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I saw these two intgerals and would like to know if they are correct.

$$\int_{0}^{\infty}{\sin(e^{-\gamma}x)}\cdot{\ln{x}\over x}\mathrm dx=0\tag1$$

$$\int_{0}^{\infty}{\sin\left(\sqrt{x}^{\sqrt{2}}\right)}\cdot{\ln{x}\over x}\mathrm dx=-\pi\gamma\tag2$$

This is the well know $\gamma$ Euler-Mascheroni's constant

Here I ignored the limits

I apply sub: to $(1)$

$u=\ln{x}$

$xdu=dx$

$$I = \int{ue^{-u}\sin(e^{u-\gamma})}du\tag3$$

Apply integration by parts to $(3)$

$$\int{ue^{-u}}du=-e^{-u}(1+u)$$

$$I={-e^{-u}(1+u)\sin(e^{u-\gamma})}+\int{e^{-u}(1+u)\cos(e^{u-\gamma})}du$$

Encounter more harder than before.

Please show us how to prove $(1)$ and $(2)$

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  • $\begingroup$ $u = \ln x \implies du = \frac 1x dx$ so your new integral should just be $$\int u \sin(e^{u-\gamma}) du$$ $\endgroup$ – mattos Jan 17 '17 at 12:37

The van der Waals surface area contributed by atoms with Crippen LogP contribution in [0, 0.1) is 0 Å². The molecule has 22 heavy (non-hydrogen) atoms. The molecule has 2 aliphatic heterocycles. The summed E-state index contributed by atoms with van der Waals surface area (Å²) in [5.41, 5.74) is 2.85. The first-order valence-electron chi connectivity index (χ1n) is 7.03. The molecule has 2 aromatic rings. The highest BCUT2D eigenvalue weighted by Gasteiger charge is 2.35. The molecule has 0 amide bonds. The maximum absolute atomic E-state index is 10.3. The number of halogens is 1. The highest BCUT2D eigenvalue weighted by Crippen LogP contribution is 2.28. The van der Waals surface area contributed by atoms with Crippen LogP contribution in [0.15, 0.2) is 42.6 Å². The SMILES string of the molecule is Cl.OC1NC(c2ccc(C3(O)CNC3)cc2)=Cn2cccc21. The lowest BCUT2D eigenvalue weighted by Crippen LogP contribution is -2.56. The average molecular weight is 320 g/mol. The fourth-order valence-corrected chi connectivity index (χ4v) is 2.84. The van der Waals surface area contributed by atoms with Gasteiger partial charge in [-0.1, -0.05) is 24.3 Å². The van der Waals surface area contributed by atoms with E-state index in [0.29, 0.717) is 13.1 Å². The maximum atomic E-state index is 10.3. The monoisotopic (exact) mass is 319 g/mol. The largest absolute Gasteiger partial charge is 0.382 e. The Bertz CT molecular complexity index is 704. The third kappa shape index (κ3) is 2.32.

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First note that

$$\int_{0}^{\infty}{\sin(x)}\cdot{\ln{x}\over x}\mathrm dx=-\frac{\pi \gamma}{2}$$

Note the Mellin transform of the sine function

$$\int^\infty_0 x^{s-1}\sin(x)\,dx = \Gamma (s) \sin\left( \frac{\pi s}{2} \right)$$

Which can be written as

$$\int^\infty_0 x^{s-1}\sin(x)\,dx = \frac{\pi \Gamma(s+1)}{2\Gamma(s/2+1)\Gamma(1-s/2)}$$

Now differentiate with respect to $s$ and let $s \to 0$ to obtain the result.

First integral

\begin{align} \int_{0}^{\infty}{\sin(ax)}\cdot{\ln{x}\over x}\mathrm dx&=\int_{0}^{\infty}{\sin(t)}\cdot{\ln{t}-\ln a\over t}\mathrm dt\\&= \int_{0}^{\infty}{\sin(t)}\cdot{\ln{t}\over t}\mathrm dt-(\ln a) \frac{\pi}{2} \\ &=\frac{-\pi \gamma}{2}-\ln(a) \frac{\pi}{2} \end{align}

Now letting $a =e^{-\gamma}$ the result follows.

Second Integral

$$\int_{0}^{\infty}{\sin\left(x^{a}\right)}\cdot{\ln{x}\over x}\mathrm dx =\frac{1}{a^2}\int_{0}^{\infty}{\sin\left(t\right)}\cdot{\ln{t}\over t}\mathrm dt = -\frac{\gamma \pi}{2a^2}$$

For $a = \sqrt{2}/2$ the result follows.

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